Friday, July 18, 2014
Our Haunted History of Refusing Refugees
In May 1939 the German ship St. Louis left Hamburg with 938 passengers. Almost all of them were Jews fleeing the Third Reich. They sailed for Havanna but only a handful found asylum there after local Right Wingers lobbied against their admittance. Being denied in Cuba they turned their hope to the United States. Desperate cables were sent to President Roosevelt urging him to issue an executive order that would have allowed their migration to the United States. However, FDR was concerned about winning a 3rd term and 83% of the American population opposed relaxing immigration quotas. Although numerous stories were filed in the American press, Roosevelt ignored their frenzied cries for protection. Earlier that year a bipartisan group in Congress, recognizing the virulent anti-Semitism manifesting in Germany, sought to create special status for Jews fleeing Hitler. The bill died in committee.
Because America would not open it's doors to these refugees the ship was forced to return to Europe. The Jews were resettled in England, Holland, France and Belgium. As the Nazis overran the continent the Gestapo hunted the 532 former St. Louis passengers who now lived there. They managed to torture and murder 254 of them.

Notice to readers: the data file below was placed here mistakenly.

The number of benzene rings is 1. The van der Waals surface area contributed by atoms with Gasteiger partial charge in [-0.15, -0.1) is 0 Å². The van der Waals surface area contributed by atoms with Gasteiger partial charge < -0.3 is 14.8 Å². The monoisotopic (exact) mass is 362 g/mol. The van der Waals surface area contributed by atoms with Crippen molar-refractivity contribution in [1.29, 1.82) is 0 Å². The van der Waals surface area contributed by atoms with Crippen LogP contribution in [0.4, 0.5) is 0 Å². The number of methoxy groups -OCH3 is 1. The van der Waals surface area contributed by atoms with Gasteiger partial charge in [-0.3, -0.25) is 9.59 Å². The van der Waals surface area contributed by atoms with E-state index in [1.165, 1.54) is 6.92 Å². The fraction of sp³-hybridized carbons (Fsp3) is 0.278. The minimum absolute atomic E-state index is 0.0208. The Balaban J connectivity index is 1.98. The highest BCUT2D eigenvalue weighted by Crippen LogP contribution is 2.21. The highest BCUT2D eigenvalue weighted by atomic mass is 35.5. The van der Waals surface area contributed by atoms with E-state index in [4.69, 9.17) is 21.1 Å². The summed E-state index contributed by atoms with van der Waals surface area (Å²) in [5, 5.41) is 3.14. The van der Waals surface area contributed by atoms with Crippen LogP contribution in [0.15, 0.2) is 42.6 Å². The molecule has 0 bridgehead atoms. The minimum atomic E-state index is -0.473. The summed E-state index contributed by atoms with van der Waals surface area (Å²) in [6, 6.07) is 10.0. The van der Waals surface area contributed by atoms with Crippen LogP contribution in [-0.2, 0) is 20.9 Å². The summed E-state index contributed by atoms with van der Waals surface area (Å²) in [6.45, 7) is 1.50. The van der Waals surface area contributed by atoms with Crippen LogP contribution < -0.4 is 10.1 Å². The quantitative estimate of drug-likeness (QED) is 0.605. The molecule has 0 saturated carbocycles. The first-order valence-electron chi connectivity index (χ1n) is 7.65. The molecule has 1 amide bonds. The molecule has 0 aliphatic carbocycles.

Today, Thousands of children are fleeing Central America in fear for their lives. Dangerous narco gangs control schools and entire villages threatening children to join or die. I personally talked to a family last year who were taking in their nephew from Honduras. He made the treacherous trip to the U.S. after a narco gang had killed his teenage brother when he refused to join them. Sonia Nazario wrote this excellent piece in the New York Times describing the chaos in these countries:
This is not a question about aiding illegals. It is a moral question about protecting the most vulnerable among us. Truly, if we can't agree to aid these defenseless children what good are we as a nation?